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Wicker Artisans of Kashmir Tell Me Why They Worry the Skill Will Die in Silence

They are scared that their skills will die in silence as there's no one left after them to continue.

Published
My Report
4 min read
<div class="paragraphs"><p>Wicker work artisans in Kashmir.</p></div>
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Kashmir is known for it's handicrafts. From paper mache to shawls and carpets, you can find everything here.

One such artwork is wicker craft. I visited Shallabugh area in Ganderbal district, which is known for its wickerwork. Upon visiting the place, I spoke to the craftspeople there about their work.

As many as 4,000 people are involved in the production and their day usually starts around 9 am and ends around 4 pm in the evening. The villagers here are mainly dependent on wickerwork for their income.

Many of these workers told me that their craft is now dwindling as many craftspeople affiliated with the sector are forced to seek alternative sources of income.

These workers told me that they don't earn enough as much as they invest. For instance, they usually invest around Rs 20,000 to Rs 50,000 and the labour charges are about to Rs 6,000 to Rs 10,000.

Later, they go to sell these items in the city by going door to door. The prices of the items vary from Rs 100 to Rs 1,000.

<div class="paragraphs"><p>Artisans working in&nbsp;Shalbugh.&nbsp;</p></div>

Artisans working in Shalbugh. 

(Photo courtesy: Faisal Malik)

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<div class="paragraphs"><p>Women working on wicker art in&nbsp;Shalbugh.&nbsp;</p></div>

Women working on wicker art in Shalbugh. 

(Photo courtesy: Faisal Malik)

"We make small and big fruit baskets, but now that a lot of plastic basketers are available in the market, it has affected the demand for the baskets we make."
Abdul Karim, Artisan

The workers feel that the government is not doing enough to help them as there are no schemes for them and it's impossible for them to take a loan from the bank as well.

"Whatever our employer decides to give us, we have to take it, but its bare minimum. I have two kids, and I hardly make Rs 100 to 200 a day, which is just not sufficient for us. We cannot survive on this," said Karim.

Karim later added that nobody ever made progress with this work even though they are skilled at what they do.

"If the government wanted to help us they would purchase the materials or the baskets from us directly. If we go to the bank for loan, we're asked to bring a guarantor. How are we supposed to survive with such low income and also look after our families?"
Gulzar ahmad Khandey, Artisan

The artisans feel that the government should come up with the job policies and accommodate them as they are skilled workers.

<div class="paragraphs"><p>The process of making a wicker basket.</p></div>

The process of making a wicker basket.

(Photo courtesy: Faisal Malik)

The workers told me that their work has been affected after the pandemic. Before 2020, their children used to travel to other places outside of Kashmir to sell these baskets but COVID restrictions and the lockdown made it worse for them.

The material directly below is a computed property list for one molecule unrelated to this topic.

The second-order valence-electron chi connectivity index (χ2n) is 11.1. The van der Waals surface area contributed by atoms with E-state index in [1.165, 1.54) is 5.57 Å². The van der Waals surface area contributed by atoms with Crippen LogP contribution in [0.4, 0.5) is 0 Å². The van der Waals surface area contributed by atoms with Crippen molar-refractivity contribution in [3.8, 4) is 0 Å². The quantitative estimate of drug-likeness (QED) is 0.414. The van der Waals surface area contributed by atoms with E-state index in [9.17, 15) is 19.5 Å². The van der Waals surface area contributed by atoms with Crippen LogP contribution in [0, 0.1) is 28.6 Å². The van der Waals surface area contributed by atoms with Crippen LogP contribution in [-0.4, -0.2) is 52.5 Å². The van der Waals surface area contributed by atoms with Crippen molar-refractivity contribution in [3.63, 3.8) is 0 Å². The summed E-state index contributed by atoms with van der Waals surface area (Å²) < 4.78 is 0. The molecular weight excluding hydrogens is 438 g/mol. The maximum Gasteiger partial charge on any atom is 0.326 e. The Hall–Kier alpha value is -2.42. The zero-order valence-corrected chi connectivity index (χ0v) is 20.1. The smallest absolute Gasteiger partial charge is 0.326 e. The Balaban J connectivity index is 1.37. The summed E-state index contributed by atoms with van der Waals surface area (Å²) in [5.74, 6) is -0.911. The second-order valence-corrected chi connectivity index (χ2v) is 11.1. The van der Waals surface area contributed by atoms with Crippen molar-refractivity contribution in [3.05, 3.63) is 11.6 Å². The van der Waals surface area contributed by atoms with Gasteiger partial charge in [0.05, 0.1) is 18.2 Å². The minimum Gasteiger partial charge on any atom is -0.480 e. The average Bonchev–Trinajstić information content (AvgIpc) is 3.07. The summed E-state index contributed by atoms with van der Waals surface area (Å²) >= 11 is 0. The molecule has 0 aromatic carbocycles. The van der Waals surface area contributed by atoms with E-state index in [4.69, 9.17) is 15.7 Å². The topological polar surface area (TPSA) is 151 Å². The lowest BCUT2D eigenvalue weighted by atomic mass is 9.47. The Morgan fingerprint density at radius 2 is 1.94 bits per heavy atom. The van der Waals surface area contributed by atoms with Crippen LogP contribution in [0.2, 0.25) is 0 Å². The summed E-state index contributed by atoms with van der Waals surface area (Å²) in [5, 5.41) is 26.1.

"I have been in this business since 40 years now. We were doing okay but in the past couple of years this business has been worst hit. COVID-19 remains the main reason of our business being affected. Our children used to sell these items outside Kashmir but COVID has ruined everything."
Ghulam Mohammad, Artisan
<div class="paragraphs"><p>Man making  wicker baskets.&nbsp;</p></div>

Man making wicker baskets. 

(Photo courtesy: Faisal Malik)

The artisans further shared that they feel their skills and the work they do will disappear as their upcoming generation doesn't want to take this up due to various reasons like low income, mismanagement, and being neglected by the government. There's no scheme or policy for the craftsmen involved in this.

<div class="paragraphs"><p>Artisans working in the field.</p></div>

Artisans working in the field.

(Photo courtesy: Faisal Malik)

Poor infrastructure, no help from the authorities, less returns has made it difficult to produce traditional wicker work of Kashmir.

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(The author is a freelance writer. All 'My Report' branded stories are submitted by citizen journalists to The Quint. Though The Quint inquires into the claims/allegations from all parties before publishing, the report and the views expressed above are the citizen journalist's own. The Quint neither endorses, nor is responsible for the same.)

(At The Quint, we are answerable only to our audience. Play an active role in shaping our journalism by becoming a member. Because the truth is worth it.)

(At The Quint, we are answerable only to our audience. Play an active role in shaping our journalism by becoming a member. Because the truth is worth it.)

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